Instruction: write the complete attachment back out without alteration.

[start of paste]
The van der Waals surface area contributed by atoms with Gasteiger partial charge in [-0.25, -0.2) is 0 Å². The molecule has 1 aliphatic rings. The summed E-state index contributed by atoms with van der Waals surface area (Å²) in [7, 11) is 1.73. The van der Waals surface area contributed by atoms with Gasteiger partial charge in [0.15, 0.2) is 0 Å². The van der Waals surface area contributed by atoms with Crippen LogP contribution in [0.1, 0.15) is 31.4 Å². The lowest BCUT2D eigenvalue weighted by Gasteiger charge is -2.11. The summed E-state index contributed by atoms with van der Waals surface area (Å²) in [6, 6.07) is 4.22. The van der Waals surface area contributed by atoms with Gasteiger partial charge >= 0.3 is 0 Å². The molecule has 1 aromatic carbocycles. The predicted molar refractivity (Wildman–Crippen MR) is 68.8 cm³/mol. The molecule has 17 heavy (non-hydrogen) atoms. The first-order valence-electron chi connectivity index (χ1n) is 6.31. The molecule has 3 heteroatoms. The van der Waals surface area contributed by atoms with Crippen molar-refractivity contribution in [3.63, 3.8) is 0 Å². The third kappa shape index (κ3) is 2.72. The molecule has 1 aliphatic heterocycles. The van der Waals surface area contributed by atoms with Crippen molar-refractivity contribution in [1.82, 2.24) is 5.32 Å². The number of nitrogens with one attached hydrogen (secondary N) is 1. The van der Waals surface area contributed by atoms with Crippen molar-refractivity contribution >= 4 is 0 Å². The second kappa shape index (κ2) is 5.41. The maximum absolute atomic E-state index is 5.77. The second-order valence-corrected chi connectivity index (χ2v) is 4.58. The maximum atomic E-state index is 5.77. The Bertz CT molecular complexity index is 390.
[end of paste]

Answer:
The van der Waals surface area contributed by atoms with Gasteiger partial charge in [-0.25, -0.2) is 0 Å². The molecule has 1 aliphatic rings. The summed E-state index contributed by atoms with van der Waals surface area (Å²) in [7, 11) is 1.73. The van der Waals surface area contributed by atoms with Gasteiger partial charge in [0.15, 0.2) is 0 Å². The van der Waals surface area contributed by atoms with Crippen LogP contribution in [0.1, 0.15) is 31.4 Å². The lowest BCUT2D eigenvalue weighted by Gasteiger charge is -2.11. The summed E-state index contributed by atoms with van der Waals surface area (Å²) in [6, 6.07) is 4.22. The van der Waals surface area contributed by atoms with Gasteiger partial charge >= 0.3 is 0 Å². The molecule has 1 aromatic carbocycles. The predicted molar refractivity (Wildman–Crippen MR) is 68.8 cm³/mol. The molecule has 17 heavy (non-hydrogen) atoms. The first-order valence-electron chi connectivity index (χ1n) is 6.31. The molecule has 3 heteroatoms. The van der Waals surface area contributed by atoms with Crippen molar-refractivity contribution in [3.63, 3.8) is 0 Å². The third kappa shape index (κ3) is 2.72. The molecule has 1 aliphatic heterocycles. The van der Waals surface area contributed by atoms with Crippen molar-refractivity contribution in [1.82, 2.24) is 5.32 Å². The number of nitrogens with one attached hydrogen (secondary N) is 1. The van der Waals surface area contributed by atoms with Crippen molar-refractivity contribution >= 4 is 0 Å². The second kappa shape index (κ2) is 5.41. The maximum absolute atomic E-state index is 5.77. The second-order valence-corrected chi connectivity index (χ2v) is 4.58. The maximum atomic E-state index is 5.77. The Bertz CT molecular complexity index is 390.